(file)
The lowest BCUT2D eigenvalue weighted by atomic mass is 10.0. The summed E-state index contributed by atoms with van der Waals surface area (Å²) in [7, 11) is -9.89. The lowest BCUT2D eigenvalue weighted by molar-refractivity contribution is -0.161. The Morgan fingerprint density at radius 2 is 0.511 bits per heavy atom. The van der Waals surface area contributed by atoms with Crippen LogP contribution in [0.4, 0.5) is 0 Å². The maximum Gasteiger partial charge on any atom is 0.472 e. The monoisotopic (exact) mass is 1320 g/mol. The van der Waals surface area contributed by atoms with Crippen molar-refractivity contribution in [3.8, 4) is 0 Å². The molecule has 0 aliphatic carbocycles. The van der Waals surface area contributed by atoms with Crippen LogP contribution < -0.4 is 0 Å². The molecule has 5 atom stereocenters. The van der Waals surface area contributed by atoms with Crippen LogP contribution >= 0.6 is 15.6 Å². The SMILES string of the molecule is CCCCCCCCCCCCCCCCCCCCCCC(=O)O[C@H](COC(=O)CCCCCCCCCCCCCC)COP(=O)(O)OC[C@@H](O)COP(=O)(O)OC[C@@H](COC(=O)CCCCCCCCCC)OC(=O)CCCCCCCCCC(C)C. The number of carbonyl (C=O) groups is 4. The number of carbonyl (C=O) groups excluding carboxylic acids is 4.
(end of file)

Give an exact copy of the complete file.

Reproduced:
The lowest BCUT2D eigenvalue weighted by atomic mass is 10.0. The summed E-state index contributed by atoms with van der Waals surface area (Å²) in [7, 11) is -9.89. The lowest BCUT2D eigenvalue weighted by molar-refractivity contribution is -0.161. The Morgan fingerprint density at radius 2 is 0.511 bits per heavy atom. The van der Waals surface area contributed by atoms with Crippen LogP contribution in [0.4, 0.5) is 0 Å². The maximum Gasteiger partial charge on any atom is 0.472 e. The monoisotopic (exact) mass is 1320 g/mol. The van der Waals surface area contributed by atoms with Crippen molar-refractivity contribution in [3.8, 4) is 0 Å². The molecule has 0 aliphatic carbocycles. The van der Waals surface area contributed by atoms with Crippen LogP contribution < -0.4 is 0 Å². The molecule has 5 atom stereocenters. The van der Waals surface area contributed by atoms with Crippen LogP contribution >= 0.6 is 15.6 Å². The SMILES string of the molecule is CCCCCCCCCCCCCCCCCCCCCCC(=O)O[C@H](COC(=O)CCCCCCCCCCCCCC)COP(=O)(O)OC[C@@H](O)COP(=O)(O)OC[C@@H](COC(=O)CCCCCCCCCC)OC(=O)CCCCCCCCCC(C)C. The number of carbonyl (C=O) groups is 4. The number of carbonyl (C=O) groups excluding carboxylic acids is 4.